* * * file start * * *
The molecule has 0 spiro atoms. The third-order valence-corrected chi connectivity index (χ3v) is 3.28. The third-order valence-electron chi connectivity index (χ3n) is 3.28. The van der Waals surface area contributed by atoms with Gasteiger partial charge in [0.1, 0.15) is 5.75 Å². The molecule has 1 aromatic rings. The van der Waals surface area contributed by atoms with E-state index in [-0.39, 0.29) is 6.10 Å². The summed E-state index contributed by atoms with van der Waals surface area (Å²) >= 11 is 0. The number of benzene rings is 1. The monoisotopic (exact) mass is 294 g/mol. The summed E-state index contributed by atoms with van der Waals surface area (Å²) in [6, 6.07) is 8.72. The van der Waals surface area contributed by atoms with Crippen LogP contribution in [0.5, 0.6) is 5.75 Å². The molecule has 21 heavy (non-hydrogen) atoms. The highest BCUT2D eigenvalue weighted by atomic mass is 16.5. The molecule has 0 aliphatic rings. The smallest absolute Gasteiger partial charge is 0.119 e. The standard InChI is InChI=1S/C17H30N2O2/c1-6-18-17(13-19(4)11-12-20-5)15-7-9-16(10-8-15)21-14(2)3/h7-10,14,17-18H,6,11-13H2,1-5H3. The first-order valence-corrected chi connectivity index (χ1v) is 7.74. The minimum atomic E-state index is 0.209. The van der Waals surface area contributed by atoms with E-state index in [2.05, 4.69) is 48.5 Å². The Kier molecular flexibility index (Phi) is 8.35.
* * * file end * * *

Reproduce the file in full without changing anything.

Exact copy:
The molecule has 0 spiro atoms. The third-order valence-corrected chi connectivity index (χ3v) is 3.28. The third-order valence-electron chi connectivity index (χ3n) is 3.28. The van der Waals surface area contributed by atoms with Gasteiger partial charge in [0.1, 0.15) is 5.75 Å². The molecule has 1 aromatic rings. The van der Waals surface area contributed by atoms with E-state index in [-0.39, 0.29) is 6.10 Å². The summed E-state index contributed by atoms with van der Waals surface area (Å²) >= 11 is 0. The number of benzene rings is 1. The monoisotopic (exact) mass is 294 g/mol. The summed E-state index contributed by atoms with van der Waals surface area (Å²) in [6, 6.07) is 8.72. The van der Waals surface area contributed by atoms with Crippen LogP contribution in [0.5, 0.6) is 5.75 Å². The molecule has 21 heavy (non-hydrogen) atoms. The highest BCUT2D eigenvalue weighted by atomic mass is 16.5. The molecule has 0 aliphatic rings. The smallest absolute Gasteiger partial charge is 0.119 e. The standard InChI is InChI=1S/C17H30N2O2/c1-6-18-17(13-19(4)11-12-20-5)15-7-9-16(10-8-15)21-14(2)3/h7-10,14,17-18H,6,11-13H2,1-5H3. The first-order valence-corrected chi connectivity index (χ1v) is 7.74. The minimum atomic E-state index is 0.209. The van der Waals surface area contributed by atoms with E-state index in [2.05, 4.69) is 48.5 Å². The Kier molecular flexibility index (Phi) is 8.35.